The Pumi is a loyal pet and firms strong attachment to its family. It can suffer and be heartsick from prolonged separation with its master. Ordinary Pumik are kind and tolerant with children, especially with whose they grow up with. However if they are not well socialized they can be unpredictable and can display aggressive behavior. That is why they are not appropriate to small kids who do not know yet how treat dogs.

The dog is reserved and mistrustful with strangers, as it was bred as a guardian during long period of time. The Pumi is highly curious and will pay attention to any unusual sight, sound or scent. This characteristic makes it a wonderful watchdog. Be mindful though that its first reaction will be most probably loud barking so this dog may be annoyingly vocal and no amount of obedience training will be able to remove this obnoxious habit.

Usually Pumik get along with other animals including dogs. But the early socialization is very important. This breed has possessive streak and authoritative mentality, which can cause severe conflicts with unknown dogs. That’s why it’s essential to always keep this dog leashed or muzzled while being walked. The breed members can be hostile with small animals, because Pumik were ratters and may take small animals as a threat.

Health Problems

The most common problems for the Pumi’s health are:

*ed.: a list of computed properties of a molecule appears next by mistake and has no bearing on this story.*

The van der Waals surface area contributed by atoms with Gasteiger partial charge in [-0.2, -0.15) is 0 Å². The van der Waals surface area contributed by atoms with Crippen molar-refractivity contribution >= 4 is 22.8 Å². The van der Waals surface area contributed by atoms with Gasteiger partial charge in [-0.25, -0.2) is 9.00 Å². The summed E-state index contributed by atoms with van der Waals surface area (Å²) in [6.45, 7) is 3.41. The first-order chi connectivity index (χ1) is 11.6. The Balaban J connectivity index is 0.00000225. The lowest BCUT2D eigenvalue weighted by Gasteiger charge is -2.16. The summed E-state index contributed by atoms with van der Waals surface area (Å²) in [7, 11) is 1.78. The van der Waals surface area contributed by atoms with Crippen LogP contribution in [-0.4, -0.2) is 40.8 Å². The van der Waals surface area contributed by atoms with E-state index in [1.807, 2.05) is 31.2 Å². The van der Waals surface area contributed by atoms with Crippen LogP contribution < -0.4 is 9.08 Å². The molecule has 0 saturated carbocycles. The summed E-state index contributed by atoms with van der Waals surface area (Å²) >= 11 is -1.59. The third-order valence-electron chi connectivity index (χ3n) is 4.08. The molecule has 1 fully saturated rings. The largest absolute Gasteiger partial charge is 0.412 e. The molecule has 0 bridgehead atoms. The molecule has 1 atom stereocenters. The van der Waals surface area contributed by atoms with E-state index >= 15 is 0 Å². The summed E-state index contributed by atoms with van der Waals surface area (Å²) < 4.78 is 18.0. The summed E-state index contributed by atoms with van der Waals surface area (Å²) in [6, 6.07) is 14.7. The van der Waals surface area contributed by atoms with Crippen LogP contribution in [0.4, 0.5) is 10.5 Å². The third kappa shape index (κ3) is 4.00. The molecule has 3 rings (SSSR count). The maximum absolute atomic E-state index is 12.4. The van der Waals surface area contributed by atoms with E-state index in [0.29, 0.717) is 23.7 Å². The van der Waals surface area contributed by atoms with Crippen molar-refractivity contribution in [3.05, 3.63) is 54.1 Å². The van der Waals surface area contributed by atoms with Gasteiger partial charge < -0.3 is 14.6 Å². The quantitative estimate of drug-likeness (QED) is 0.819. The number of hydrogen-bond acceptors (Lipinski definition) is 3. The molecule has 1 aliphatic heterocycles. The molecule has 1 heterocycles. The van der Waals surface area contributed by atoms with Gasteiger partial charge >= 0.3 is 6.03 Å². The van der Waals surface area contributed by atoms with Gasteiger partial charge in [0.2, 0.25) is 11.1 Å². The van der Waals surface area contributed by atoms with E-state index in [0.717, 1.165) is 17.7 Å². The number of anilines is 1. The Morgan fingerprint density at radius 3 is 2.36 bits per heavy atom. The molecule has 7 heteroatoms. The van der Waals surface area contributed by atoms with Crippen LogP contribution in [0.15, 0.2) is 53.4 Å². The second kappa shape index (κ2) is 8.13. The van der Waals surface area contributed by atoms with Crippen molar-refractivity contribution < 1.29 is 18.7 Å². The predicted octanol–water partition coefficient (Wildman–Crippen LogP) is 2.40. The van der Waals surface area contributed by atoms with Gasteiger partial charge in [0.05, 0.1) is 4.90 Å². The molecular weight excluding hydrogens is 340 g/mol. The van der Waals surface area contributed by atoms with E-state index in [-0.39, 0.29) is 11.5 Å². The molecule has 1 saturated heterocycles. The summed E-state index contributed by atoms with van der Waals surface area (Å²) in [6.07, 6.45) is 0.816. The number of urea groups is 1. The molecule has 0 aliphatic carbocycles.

• canine hip dysplasia;
• elbow dysplasia;
• entropion;
• pattelar luxation;
• primary lens luxation;
• degenerative myelopathy (DM).


The Pumi’s grooming requires some efforts from its owners’ part. But it is essential to brush its coat regularly and trim it occasionally if it is necessary. Plan to groom your dog at least twice a week in order to keep its hair mats free. Pumi also requires bathing and trimming every three or four months. After bathing you should air-dry its fur in order to attain its natural curly form.

It is recommended to keep the length of the dogs’ coat between 3,8 and 7,6 cm so your dog will always look tidy. The rest consists of such regular routines as nail trimming and teeth brushing. Periodic cleaning of the dog’s ears is a good preventive measure against ear’s infections and various irritations. The grooming of the Pumi is usually quite time-consuming and needs certain experience. This fact must be taken into account before adopting this breed member.


The Pumi is very clever dog with a quick mind. It learns fast and easy. Nevertheless some difficulties can occur with its training. If the Pumi feels that it is more intelligent and dominant than its owner, the dog will be unguided and won’t obey at all. Therefore it is imperative to show your dominant position constantly.

As this breed is highly intelligent the training must be various in order that the dog is not bored performing repetitive tasks. This dog will never tolerate rough treatment and will react to it with brattish and even aggressive behavior.


The Pumi is an extremely active, full of energy breed that needs a lot of daily exercises. These dogs love to run, chase balls or Frisbees and many other activities. It is utterly important to give it at least a couple of hours a day of a long walking and running freely.

If the Pumi is deprived of enough amount of physical activity, the dog begins to display destructive behavior, it becomes irritable, aggressive, can bite and barks continuously that may cause conflicts with your neighbors.